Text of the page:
Several years ago, the environmentalist Bill McKibben tried what I regard as one of the craziest experiments of all time. He had a whole host of friends record literally every minute of every cable channel in one of the largest cable markets in the United States. Then, he actually watched all of those tapes, seeking some sort of broad understanding about what information is or is not conveyed through the pixelated images that beckon us to look at them. McKibben followed up that experience with a 24-hour time of solitude in the hills and woods above his town. In his book, The Age of Mission Information, Bill tried to convey to his readers that we need to wake up, to tune in--not to our favorite programs, but to the data that exists everywhere around us. I remember being absolutely in awe of his conclusions, and almost 15 years later I still think of him as a mentor.
Other regular individuals have tried and written about their own wacky efforts to do something extreme and extremely unusual. More recently, for example, Morgan Spurlock gained notariety for eating nothing but McDonald's food for thirty days, a stunt documented in the film SuperSize Me and his book, Don't Eat This Book: Fast Food and the Supersizing of America. (From books like these, I've learned that it's important to have a few rules one will stick by no matter what, and a few rules that one will bend as new information becomes available or life situations require it. More on this in a moment.)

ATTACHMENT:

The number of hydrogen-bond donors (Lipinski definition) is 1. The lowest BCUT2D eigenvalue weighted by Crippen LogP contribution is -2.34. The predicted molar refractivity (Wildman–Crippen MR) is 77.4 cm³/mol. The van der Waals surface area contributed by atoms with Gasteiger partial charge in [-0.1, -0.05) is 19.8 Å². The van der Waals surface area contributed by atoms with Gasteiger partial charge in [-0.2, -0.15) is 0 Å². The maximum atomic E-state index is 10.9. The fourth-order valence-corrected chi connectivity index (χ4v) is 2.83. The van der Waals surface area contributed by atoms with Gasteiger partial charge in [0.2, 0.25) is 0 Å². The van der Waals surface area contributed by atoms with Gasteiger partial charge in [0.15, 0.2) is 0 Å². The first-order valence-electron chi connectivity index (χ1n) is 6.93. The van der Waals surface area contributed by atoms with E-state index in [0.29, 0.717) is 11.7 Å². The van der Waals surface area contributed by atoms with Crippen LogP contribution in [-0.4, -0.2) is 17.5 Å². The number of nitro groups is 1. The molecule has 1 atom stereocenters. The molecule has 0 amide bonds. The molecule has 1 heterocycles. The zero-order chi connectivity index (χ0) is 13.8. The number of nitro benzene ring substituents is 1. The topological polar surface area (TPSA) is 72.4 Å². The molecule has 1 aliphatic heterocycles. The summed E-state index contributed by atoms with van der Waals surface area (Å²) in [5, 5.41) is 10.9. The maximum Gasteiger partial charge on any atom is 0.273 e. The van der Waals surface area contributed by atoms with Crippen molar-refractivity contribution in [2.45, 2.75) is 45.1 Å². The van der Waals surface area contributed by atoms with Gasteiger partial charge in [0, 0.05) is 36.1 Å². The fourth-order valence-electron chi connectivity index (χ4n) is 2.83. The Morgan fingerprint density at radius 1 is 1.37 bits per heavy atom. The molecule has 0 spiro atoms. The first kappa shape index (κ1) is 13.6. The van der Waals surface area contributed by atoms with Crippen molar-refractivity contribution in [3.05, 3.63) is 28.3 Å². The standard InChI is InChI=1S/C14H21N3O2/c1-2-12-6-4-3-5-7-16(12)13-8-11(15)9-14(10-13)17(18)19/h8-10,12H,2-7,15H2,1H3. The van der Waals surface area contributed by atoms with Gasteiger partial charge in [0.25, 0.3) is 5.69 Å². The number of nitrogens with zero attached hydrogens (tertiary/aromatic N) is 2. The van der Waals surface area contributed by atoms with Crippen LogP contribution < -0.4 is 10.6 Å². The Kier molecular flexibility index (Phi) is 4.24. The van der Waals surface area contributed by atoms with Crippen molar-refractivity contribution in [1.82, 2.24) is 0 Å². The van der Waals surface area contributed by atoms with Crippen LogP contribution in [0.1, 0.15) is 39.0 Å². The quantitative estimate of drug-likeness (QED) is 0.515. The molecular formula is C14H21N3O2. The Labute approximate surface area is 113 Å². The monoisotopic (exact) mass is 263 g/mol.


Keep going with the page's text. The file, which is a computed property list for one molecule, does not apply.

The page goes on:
I'm not willing, though, to go to such extremes, and I'm certain I'm not alone. All of us can learn from those who push back the normal boundaries of existence to see what happens when one does so, but not many of us are going to abandon our routines and rituals in the pursuit of Truth. Most people I know have given up on making New Year's resolutions, because their experience has been that such commitments are rarely kept. Yet those same people regret that they were unable or unwilling to stick with it to the end they were seeking. I want to know why it is that they--why I--give up the quest.
My hope is that as you read about my own experiments with life change that you'll find yourself encouraged and inspired to try a "10 minutes a day" attempt of your own. With luck, my own experience will help you avoid a few pitfalls, know how to better achieve success, and have even more fun along the way. (I'm assuming, of course, that I'll actually have a little of all of these. But not having started yet, who knows!) If my story in any way gives you the courage to jump in with all you have, there's nothing that would make me happier.The Rules
Since the whole idea for this book came to me just a few days prior to my writing these words, I really haven't yet got everything all worked out. I think that's OK, because in my own life I have often found that when I wait until the perfect time, that day never arrives. When I delay until I have more information, I usually don't really get anything more useful than what is already at hand. That said, here are the rules I'm planning to live by throughout this process.